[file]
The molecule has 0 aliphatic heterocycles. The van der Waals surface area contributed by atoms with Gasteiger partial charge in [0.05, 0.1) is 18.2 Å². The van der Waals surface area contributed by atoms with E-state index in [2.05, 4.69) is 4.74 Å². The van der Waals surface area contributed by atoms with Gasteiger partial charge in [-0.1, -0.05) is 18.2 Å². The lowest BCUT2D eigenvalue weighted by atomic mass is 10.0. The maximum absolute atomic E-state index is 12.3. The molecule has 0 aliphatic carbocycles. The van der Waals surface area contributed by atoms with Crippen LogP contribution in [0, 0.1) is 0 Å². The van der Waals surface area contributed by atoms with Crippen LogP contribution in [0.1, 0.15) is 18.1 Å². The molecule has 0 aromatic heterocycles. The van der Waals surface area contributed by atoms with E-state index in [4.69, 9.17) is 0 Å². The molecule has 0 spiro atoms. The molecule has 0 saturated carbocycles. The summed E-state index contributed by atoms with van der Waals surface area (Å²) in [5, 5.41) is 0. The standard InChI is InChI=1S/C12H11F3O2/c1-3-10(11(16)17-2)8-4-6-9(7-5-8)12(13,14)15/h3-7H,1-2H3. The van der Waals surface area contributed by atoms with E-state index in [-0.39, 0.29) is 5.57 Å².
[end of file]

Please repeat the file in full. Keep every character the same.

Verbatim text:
The molecule has 0 aliphatic heterocycles. The van der Waals surface area contributed by atoms with Gasteiger partial charge in [0.05, 0.1) is 18.2 Å². The van der Waals surface area contributed by atoms with E-state index in [2.05, 4.69) is 4.74 Å². The van der Waals surface area contributed by atoms with Gasteiger partial charge in [-0.1, -0.05) is 18.2 Å². The lowest BCUT2D eigenvalue weighted by atomic mass is 10.0. The maximum absolute atomic E-state index is 12.3. The molecule has 0 aliphatic carbocycles. The van der Waals surface area contributed by atoms with Crippen LogP contribution in [0, 0.1) is 0 Å². The van der Waals surface area contributed by atoms with Crippen LogP contribution in [0.1, 0.15) is 18.1 Å². The molecule has 0 aromatic heterocycles. The van der Waals surface area contributed by atoms with E-state index in [4.69, 9.17) is 0 Å². The molecule has 0 spiro atoms. The molecule has 0 saturated carbocycles. The summed E-state index contributed by atoms with van der Waals surface area (Å²) in [5, 5.41) is 0. The standard InChI is InChI=1S/C12H11F3O2/c1-3-10(11(16)17-2)8-4-6-9(7-5-8)12(13,14)15/h3-7H,1-2H3. The van der Waals surface area contributed by atoms with E-state index in [-0.39, 0.29) is 5.57 Å².